Building an emergency homeless shelter in 79 days
‘I always believed this shelter was the work of a miracle’
By Paul Galvin –
The January 31 Dedication Ceremony for the Anaheim Emergency Homeless Shelter was a celebration of achievement for The City of Anaheim, The Salvation Army, and the Project Team, of which I was proud to be a part of.
The audience of 300 dedication attendees burst into laughter as California South Divisional Commander Lt. Colonel John Chamness joked that the 79 days it took to make the shelter ready to open was “not bad” as he compared it to the biblical success of Nehemiah rebuilding the walls of Jerusalem in 52 days.
As the audience enjoyed the humor in the comparison, I’m sure many of the project team members felt the same way as I did: finishing this shelter on schedule was the work of a miracle.
The mission of the project itself inspired many of us; so many people experiencing homelessness, particularly mothers and children, are deserving of this shelter, and our work to make it happen. Then came the rain. And, more rain. And, more rain.
With the dedication date established, the team really had to rely on one another, and, really, we just had to believe.
At the dedication, The Salvation Army Orange County Director of Strategic Assets Ben Hurst said it best: “it stands as a testimony that all things are possible to those who believe.”
I smiled as I heard that. Being a person of faith, I found the dedication-day speeches particularly meaningful.
The support, and teamwork, the team in the field—of which I was managing—received was more proof that a lot of people believed in what we were doing.
General Manager of the Anaheim Public Utilities Dukku Lee couldn’t have summarized the collaboration involved with the project any better when he said, “When you put a project together like this, it takes a lot of people, a lot of effort and tremendous teamwork.”
That was another miracle of this project for me—we were given such short notice to begin the project, and we were given another incredibly short amount of time to complete it. The fact that field teams were even available to begin working immediately simply doesn’t happen often in construction. Most projects and teams are scheduled weeks in advance.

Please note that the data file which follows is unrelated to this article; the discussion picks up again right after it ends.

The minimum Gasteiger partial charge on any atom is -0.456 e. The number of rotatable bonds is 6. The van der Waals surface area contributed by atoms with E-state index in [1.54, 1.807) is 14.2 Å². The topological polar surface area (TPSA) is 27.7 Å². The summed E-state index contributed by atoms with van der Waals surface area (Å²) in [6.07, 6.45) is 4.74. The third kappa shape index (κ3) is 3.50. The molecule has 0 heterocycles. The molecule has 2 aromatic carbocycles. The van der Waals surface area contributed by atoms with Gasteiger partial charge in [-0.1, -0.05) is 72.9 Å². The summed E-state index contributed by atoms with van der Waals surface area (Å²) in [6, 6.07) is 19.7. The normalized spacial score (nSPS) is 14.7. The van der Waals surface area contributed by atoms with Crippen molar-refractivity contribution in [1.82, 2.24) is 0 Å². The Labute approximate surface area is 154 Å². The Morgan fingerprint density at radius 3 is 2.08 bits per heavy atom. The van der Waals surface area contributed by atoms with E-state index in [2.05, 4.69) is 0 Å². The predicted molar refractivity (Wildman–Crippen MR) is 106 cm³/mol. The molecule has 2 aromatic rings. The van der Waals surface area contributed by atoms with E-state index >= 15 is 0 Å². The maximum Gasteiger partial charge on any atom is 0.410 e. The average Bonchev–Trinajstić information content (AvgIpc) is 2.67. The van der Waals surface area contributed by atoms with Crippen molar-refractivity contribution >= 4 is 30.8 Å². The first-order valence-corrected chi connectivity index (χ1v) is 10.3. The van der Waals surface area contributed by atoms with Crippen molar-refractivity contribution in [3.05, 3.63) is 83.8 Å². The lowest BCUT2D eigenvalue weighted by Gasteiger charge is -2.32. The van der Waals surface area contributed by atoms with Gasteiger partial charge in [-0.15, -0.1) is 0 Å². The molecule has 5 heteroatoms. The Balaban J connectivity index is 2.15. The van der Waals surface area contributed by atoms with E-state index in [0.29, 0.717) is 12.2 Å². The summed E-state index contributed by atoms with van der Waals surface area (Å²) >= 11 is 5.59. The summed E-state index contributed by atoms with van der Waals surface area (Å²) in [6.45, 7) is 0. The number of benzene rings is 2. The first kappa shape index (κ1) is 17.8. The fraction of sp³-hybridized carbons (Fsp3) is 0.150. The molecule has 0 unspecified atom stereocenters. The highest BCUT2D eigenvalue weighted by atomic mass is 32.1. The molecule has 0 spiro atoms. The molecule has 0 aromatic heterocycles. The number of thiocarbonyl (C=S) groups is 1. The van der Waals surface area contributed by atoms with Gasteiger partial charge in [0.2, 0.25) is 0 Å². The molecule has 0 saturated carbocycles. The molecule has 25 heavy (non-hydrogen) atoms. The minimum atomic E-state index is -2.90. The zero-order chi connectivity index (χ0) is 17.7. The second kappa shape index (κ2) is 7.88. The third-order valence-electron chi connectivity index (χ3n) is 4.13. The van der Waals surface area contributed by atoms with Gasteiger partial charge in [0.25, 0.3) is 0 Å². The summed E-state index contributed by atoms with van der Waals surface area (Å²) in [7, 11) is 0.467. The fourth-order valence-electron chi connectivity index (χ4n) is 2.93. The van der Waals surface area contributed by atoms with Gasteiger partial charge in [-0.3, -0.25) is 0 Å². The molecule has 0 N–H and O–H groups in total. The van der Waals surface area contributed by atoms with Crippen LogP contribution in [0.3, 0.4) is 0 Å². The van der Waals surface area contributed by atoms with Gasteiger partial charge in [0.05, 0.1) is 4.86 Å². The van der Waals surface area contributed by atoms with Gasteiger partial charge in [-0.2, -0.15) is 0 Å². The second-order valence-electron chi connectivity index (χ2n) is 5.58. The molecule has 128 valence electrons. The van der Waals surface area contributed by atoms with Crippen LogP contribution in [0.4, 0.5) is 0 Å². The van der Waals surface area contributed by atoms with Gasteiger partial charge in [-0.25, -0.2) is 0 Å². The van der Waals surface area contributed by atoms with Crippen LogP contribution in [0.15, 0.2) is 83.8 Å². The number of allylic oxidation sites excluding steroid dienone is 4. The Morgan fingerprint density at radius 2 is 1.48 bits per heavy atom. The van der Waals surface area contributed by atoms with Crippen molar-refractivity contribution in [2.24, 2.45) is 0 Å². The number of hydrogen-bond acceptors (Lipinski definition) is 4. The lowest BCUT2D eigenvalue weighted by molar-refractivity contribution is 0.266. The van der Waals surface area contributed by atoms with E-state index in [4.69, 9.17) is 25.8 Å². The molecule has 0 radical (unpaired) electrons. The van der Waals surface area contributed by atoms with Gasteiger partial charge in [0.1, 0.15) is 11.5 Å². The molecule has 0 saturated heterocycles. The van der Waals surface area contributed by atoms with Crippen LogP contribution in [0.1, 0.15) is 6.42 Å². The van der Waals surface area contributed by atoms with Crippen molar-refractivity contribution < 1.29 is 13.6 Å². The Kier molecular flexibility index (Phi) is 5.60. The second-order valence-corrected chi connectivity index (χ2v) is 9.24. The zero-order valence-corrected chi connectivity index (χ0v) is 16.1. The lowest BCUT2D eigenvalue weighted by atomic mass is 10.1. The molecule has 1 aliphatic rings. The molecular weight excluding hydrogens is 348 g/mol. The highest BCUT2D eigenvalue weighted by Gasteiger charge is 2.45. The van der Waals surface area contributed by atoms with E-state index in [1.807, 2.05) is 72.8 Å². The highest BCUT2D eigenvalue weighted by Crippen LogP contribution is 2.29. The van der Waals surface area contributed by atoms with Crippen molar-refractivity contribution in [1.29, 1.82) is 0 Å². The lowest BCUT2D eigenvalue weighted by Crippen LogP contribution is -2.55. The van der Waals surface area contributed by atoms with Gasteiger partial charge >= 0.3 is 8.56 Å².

And that brings me to my next miracle: the project people, the laborers, the managers, the executives. While I’ve often worked with professionals, in this business I feel like it’s a miracle to have caring people pulling together across the entire team spectrum.
The tradesmen (women and men) were asked to work, sometimes out of sequence with other trades, and proceed with work when they were wary about doing so. The design team, and the executives who needed to approve designs, did what we needed them to do to help us stay on schedule.
While so many people were critical to our team success, we simply could not have achieved that success without the dedicated support of Lee, Hurst and Mark Brownrigg, Anaheim’s project manager. The leadership I witnessed from each of these men was inspiring. Their mission to pull all the right strings and make things happen really made the project successful and enjoyable for me.
As I’ve been in the business of construction longer than I would care to mention, I feel like I’ve seen it all. I’ve been blessed by miracles in projects throughout my career, but this project remains special, and miraculous, to me.
Maybe the miracle is the people and families in need who will find a better place to rest at night receiving service in the professionals of The Salvation Army to get the assistance needed to improve their lives.
And, maybe, the miracle is that this late in my career, in a construction field that isn’t always known for its caring and compassion, I can still be inspired by the people I worked alongside—and for. Maybe that’s a miracle in itself.